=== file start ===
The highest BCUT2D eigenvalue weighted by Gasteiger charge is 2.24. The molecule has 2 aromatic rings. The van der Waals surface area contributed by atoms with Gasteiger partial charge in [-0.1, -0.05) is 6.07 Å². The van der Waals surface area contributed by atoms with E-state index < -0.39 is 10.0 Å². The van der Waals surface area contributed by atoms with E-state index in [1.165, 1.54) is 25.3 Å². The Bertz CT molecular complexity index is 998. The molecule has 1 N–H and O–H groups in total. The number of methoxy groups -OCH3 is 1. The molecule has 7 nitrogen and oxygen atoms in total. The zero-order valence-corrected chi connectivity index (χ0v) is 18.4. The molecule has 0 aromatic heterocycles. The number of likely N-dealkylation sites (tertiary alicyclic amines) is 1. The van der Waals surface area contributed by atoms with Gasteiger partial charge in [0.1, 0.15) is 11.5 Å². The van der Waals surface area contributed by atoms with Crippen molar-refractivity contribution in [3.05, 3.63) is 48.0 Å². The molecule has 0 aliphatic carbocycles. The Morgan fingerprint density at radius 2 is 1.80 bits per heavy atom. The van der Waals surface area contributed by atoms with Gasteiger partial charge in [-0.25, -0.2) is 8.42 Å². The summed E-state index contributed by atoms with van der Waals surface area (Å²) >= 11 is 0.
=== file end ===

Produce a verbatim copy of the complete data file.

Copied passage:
The highest BCUT2D eigenvalue weighted by Gasteiger charge is 2.24. The molecule has 2 aromatic rings. The van der Waals surface area contributed by atoms with Gasteiger partial charge in [-0.1, -0.05) is 6.07 Å². The van der Waals surface area contributed by atoms with E-state index < -0.39 is 10.0 Å². The van der Waals surface area contributed by atoms with E-state index in [1.165, 1.54) is 25.3 Å². The Bertz CT molecular complexity index is 998. The molecule has 1 N–H and O–H groups in total. The number of methoxy groups -OCH3 is 1. The molecule has 7 nitrogen and oxygen atoms in total. The zero-order valence-corrected chi connectivity index (χ0v) is 18.4. The molecule has 0 aromatic heterocycles. The number of likely N-dealkylation sites (tertiary alicyclic amines) is 1. The van der Waals surface area contributed by atoms with Gasteiger partial charge in [0.1, 0.15) is 11.5 Å². The van der Waals surface area contributed by atoms with Crippen molar-refractivity contribution in [3.05, 3.63) is 48.0 Å². The molecule has 0 aliphatic carbocycles. The Morgan fingerprint density at radius 2 is 1.80 bits per heavy atom. The van der Waals surface area contributed by atoms with Gasteiger partial charge in [-0.25, -0.2) is 8.42 Å². The summed E-state index contributed by atoms with van der Waals surface area (Å²) >= 11 is 0.